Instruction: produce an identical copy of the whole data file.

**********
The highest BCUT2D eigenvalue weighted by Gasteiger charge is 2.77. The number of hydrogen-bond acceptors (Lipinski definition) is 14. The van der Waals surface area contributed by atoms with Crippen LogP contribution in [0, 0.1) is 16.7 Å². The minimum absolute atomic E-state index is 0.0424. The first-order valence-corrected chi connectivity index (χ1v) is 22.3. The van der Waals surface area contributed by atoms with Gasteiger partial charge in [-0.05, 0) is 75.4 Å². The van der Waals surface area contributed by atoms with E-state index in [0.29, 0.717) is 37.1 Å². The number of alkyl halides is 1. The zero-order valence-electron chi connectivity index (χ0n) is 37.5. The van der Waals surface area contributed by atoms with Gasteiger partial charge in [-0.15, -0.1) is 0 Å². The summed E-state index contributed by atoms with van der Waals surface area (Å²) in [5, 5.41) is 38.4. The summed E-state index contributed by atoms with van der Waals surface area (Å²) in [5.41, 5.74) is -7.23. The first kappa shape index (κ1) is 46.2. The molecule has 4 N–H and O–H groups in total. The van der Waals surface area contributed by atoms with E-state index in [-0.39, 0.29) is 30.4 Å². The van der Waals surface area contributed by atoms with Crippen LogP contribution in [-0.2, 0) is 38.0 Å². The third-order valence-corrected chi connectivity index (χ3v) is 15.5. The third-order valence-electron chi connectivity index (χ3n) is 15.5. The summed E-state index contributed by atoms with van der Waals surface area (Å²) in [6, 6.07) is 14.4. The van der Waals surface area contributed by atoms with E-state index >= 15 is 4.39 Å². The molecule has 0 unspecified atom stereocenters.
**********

The highest BCUT2D eigenvalue weighted by Gasteiger charge is 2.77. The number of hydrogen-bond acceptors (Lipinski definition) is 14. The van der Waals surface area contributed by atoms with Crippen LogP contribution in [0, 0.1) is 16.7 Å². The minimum absolute atomic E-state index is 0.0424. The first-order valence-corrected chi connectivity index (χ1v) is 22.3. The van der Waals surface area contributed by atoms with Gasteiger partial charge in [-0.05, 0) is 75.4 Å². The van der Waals surface area contributed by atoms with E-state index in [0.29, 0.717) is 37.1 Å². The number of alkyl halides is 1. The zero-order valence-electron chi connectivity index (χ0n) is 37.5. The van der Waals surface area contributed by atoms with Gasteiger partial charge in [-0.15, -0.1) is 0 Å². The summed E-state index contributed by atoms with van der Waals surface area (Å²) in [5, 5.41) is 38.4. The summed E-state index contributed by atoms with van der Waals surface area (Å²) in [5.41, 5.74) is -7.23. The first kappa shape index (κ1) is 46.2. The molecule has 4 N–H and O–H groups in total. The van der Waals surface area contributed by atoms with E-state index in [-0.39, 0.29) is 30.4 Å². The van der Waals surface area contributed by atoms with Crippen LogP contribution in [-0.2, 0) is 38.0 Å². The third-order valence-corrected chi connectivity index (χ3v) is 15.5. The third-order valence-electron chi connectivity index (χ3n) is 15.5. The summed E-state index contributed by atoms with van der Waals surface area (Å²) in [6, 6.07) is 14.4. The van der Waals surface area contributed by atoms with E-state index >= 15 is 4.39 Å². The molecule has 0 unspecified atom stereocenters.